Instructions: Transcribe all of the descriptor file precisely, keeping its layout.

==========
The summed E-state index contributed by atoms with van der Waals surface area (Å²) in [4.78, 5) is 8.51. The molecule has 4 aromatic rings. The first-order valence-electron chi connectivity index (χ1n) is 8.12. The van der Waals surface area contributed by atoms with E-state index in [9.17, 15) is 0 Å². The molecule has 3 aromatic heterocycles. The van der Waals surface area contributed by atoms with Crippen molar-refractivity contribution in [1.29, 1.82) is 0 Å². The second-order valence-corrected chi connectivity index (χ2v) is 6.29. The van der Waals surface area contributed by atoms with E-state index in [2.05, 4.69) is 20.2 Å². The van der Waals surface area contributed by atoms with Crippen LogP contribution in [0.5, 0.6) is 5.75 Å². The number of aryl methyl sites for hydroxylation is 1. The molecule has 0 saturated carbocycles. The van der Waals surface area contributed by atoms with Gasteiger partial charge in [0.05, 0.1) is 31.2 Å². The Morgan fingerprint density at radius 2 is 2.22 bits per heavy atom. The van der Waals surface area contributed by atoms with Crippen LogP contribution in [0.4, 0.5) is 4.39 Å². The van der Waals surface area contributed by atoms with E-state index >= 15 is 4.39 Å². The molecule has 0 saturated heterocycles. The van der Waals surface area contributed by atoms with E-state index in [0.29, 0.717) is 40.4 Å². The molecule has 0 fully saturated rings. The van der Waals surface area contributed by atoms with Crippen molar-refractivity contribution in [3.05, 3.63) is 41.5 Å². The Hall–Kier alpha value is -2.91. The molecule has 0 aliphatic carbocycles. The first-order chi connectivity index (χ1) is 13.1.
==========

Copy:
The summed E-state index contributed by atoms with van der Waals surface area (Å²) in [4.78, 5) is 8.51. The molecule has 4 aromatic rings. The first-order valence-electron chi connectivity index (χ1n) is 8.12. The van der Waals surface area contributed by atoms with E-state index in [9.17, 15) is 0 Å². The molecule has 3 aromatic heterocycles. The van der Waals surface area contributed by atoms with Crippen molar-refractivity contribution in [1.29, 1.82) is 0 Å². The second-order valence-corrected chi connectivity index (χ2v) is 6.29. The van der Waals surface area contributed by atoms with E-state index in [2.05, 4.69) is 20.2 Å². The van der Waals surface area contributed by atoms with Crippen LogP contribution in [0.5, 0.6) is 5.75 Å². The number of aryl methyl sites for hydroxylation is 1. The molecule has 0 saturated carbocycles. The van der Waals surface area contributed by atoms with Gasteiger partial charge in [0.05, 0.1) is 31.2 Å². The Morgan fingerprint density at radius 2 is 2.22 bits per heavy atom. The van der Waals surface area contributed by atoms with Crippen LogP contribution in [0.4, 0.5) is 4.39 Å². The van der Waals surface area contributed by atoms with E-state index >= 15 is 4.39 Å². The molecule has 0 saturated heterocycles. The van der Waals surface area contributed by atoms with E-state index in [0.29, 0.717) is 40.4 Å². The molecule has 0 fully saturated rings. The van der Waals surface area contributed by atoms with Crippen molar-refractivity contribution in [3.05, 3.63) is 41.5 Å². The Hall–Kier alpha value is -2.91. The molecule has 0 aliphatic carbocycles. The first-order chi connectivity index (χ1) is 13.1.